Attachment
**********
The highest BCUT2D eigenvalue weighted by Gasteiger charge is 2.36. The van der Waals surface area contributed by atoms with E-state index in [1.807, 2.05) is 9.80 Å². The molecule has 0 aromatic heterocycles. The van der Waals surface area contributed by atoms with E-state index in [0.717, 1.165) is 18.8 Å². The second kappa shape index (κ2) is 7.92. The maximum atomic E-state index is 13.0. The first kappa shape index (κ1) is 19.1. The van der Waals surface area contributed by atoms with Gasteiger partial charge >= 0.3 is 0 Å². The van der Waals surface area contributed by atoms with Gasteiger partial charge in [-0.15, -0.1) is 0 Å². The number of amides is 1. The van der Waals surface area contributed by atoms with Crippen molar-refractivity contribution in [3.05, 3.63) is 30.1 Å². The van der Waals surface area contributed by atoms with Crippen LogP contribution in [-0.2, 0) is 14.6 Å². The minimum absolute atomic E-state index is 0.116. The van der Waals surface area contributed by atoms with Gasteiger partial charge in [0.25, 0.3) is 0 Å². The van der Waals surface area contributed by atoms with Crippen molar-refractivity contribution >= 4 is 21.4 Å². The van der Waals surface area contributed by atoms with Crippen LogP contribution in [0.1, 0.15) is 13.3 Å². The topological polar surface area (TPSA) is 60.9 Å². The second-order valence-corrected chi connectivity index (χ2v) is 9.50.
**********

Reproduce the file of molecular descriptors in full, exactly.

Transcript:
The highest BCUT2D eigenvalue weighted by Gasteiger charge is 2.36. The van der Waals surface area contributed by atoms with E-state index in [1.807, 2.05) is 9.80 Å². The molecule has 0 aromatic heterocycles. The van der Waals surface area contributed by atoms with E-state index in [0.717, 1.165) is 18.8 Å². The second kappa shape index (κ2) is 7.92. The maximum atomic E-state index is 13.0. The first kappa shape index (κ1) is 19.1. The van der Waals surface area contributed by atoms with Gasteiger partial charge >= 0.3 is 0 Å². The van der Waals surface area contributed by atoms with Gasteiger partial charge in [-0.15, -0.1) is 0 Å². The number of amides is 1. The van der Waals surface area contributed by atoms with Crippen molar-refractivity contribution in [3.05, 3.63) is 30.1 Å². The van der Waals surface area contributed by atoms with Crippen LogP contribution in [-0.2, 0) is 14.6 Å². The minimum absolute atomic E-state index is 0.116. The van der Waals surface area contributed by atoms with Gasteiger partial charge in [0.25, 0.3) is 0 Å². The van der Waals surface area contributed by atoms with Crippen molar-refractivity contribution >= 4 is 21.4 Å². The van der Waals surface area contributed by atoms with Crippen LogP contribution in [0.1, 0.15) is 13.3 Å². The topological polar surface area (TPSA) is 60.9 Å². The second-order valence-corrected chi connectivity index (χ2v) is 9.50.